California state regulators are taking proactive steps to prevent the next major wildfire.
On Thursday, the Public Utility Commission considered a plan to make rules for when and where utilities such as PG&E should shut down power as a precaution during high fire danger periods.
The commission passed a proposal to study the option with the understanding that it’s only "one tool in the toolbox."
"If you have a fire, they’ll turn your power off! said Howard Matis, a resident of the Oakland hills. "And we feel that turning the power off will be worse."
Matis barely survived the Oakland hills fire of 1991, and on Thursday, he joined a group of people concerned about preemptively shutting off power to prevent wildfires versus other options.
Members of PUC sympathized with ratepayers’ reservations, but ultimately they decided a closer look is merited.
"Many of the recent wildfires have been attributed to faulty equipment, some of their wires are like 100 years old! resident Karen Mocky said to the commission.
"People feel like de-energization disrupts and even endangers lives," Commissioner Cliff Rechtshaffen said. "So these are very real, serious concerns that people have."
CPUC President Michael Picker asked about how the power shutoff program is working elsewhere and if the same procedures will work in other parts of the state. San Diego Gas and Electric adopted a public safety power shutoff in 2012, and since then has used it 13 times, always as a last resort.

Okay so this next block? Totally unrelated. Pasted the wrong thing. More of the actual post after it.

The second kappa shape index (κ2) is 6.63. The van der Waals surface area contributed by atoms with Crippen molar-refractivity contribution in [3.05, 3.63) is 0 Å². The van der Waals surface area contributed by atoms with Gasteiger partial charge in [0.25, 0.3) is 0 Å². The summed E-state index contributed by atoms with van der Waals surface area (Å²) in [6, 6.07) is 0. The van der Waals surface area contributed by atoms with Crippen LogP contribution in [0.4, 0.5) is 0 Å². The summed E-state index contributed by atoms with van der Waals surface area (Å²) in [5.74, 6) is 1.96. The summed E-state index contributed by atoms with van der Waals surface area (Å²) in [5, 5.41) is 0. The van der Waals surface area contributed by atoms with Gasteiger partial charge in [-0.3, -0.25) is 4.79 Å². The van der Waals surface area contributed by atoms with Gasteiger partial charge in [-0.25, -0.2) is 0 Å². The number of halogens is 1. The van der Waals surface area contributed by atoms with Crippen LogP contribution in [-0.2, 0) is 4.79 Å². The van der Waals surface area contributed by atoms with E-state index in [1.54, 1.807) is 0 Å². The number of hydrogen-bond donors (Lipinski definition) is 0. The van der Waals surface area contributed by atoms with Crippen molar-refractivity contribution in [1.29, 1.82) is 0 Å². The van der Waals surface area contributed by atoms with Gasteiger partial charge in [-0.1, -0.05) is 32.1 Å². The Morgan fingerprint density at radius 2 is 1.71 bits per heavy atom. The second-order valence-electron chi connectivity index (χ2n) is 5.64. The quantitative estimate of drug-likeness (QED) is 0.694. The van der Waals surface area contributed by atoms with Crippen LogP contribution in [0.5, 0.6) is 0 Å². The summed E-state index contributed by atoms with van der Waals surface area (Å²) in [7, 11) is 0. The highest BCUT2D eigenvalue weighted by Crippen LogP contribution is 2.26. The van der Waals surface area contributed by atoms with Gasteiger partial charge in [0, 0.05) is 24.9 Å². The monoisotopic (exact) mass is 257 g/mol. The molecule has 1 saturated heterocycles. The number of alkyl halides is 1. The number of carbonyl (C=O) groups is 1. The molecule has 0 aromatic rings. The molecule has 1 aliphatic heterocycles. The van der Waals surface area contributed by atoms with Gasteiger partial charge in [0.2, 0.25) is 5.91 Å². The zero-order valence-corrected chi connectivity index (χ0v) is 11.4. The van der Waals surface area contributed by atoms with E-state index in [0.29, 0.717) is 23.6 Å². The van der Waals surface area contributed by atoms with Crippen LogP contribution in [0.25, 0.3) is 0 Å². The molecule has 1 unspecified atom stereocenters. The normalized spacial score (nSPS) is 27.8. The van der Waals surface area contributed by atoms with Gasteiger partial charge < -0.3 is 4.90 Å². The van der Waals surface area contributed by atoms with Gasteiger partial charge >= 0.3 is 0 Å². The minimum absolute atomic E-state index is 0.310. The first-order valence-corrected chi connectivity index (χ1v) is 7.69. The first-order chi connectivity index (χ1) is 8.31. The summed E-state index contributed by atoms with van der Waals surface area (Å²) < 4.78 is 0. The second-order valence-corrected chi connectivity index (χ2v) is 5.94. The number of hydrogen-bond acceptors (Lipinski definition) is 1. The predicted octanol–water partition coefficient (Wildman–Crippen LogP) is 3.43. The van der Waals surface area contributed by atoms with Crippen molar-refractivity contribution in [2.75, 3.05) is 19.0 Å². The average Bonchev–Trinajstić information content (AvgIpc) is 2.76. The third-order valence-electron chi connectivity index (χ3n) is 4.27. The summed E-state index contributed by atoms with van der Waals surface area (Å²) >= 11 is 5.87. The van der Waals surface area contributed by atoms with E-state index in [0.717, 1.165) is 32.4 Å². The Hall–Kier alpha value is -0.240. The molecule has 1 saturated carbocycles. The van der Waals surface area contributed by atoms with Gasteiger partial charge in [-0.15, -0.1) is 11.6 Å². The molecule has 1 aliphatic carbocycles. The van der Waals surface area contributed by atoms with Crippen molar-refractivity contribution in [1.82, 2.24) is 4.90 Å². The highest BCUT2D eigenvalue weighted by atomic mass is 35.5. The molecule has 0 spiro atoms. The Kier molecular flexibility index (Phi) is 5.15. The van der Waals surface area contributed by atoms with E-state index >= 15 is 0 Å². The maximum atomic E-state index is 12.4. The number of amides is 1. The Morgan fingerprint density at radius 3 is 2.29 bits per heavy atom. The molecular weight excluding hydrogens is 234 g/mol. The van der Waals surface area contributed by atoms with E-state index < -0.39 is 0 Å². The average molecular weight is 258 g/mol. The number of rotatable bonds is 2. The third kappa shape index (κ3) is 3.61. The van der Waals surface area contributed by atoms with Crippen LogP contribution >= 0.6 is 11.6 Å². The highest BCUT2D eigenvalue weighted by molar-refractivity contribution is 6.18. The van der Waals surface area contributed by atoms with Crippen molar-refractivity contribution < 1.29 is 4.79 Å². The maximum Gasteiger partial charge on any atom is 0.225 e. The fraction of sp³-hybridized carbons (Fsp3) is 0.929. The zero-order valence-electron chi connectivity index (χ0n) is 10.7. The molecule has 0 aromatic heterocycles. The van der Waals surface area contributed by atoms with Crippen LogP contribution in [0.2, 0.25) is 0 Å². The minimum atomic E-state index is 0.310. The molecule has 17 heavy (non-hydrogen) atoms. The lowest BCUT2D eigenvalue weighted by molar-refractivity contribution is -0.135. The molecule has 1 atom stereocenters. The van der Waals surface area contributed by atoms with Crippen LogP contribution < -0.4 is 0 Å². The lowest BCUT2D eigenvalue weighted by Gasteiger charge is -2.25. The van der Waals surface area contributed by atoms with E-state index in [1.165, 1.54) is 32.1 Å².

A spokesperson for the San Diego utility told NBC Bay Area there’s no way to know if it’s prevented catastrophe.
"Whenever we turn off the power for safety, we need to fully patrol the line before it’s restored," SDG&E spokeswoman Allison Torres said. "So, there have been times when we’ve noticed damage to a line or noticed a lot of flying debris in the area."
PG&E said in a statement it supports the commission’s efforts:
"We know how much our customers rely on electric service and the impacts that a public safety power shutoff event can have on our customers, their families and communities, including groceries and medical equipment. We only consider temporarily turning off power in the interest of safety and as a last resort."
There is no timeline on if or when the commission will adopt new rules.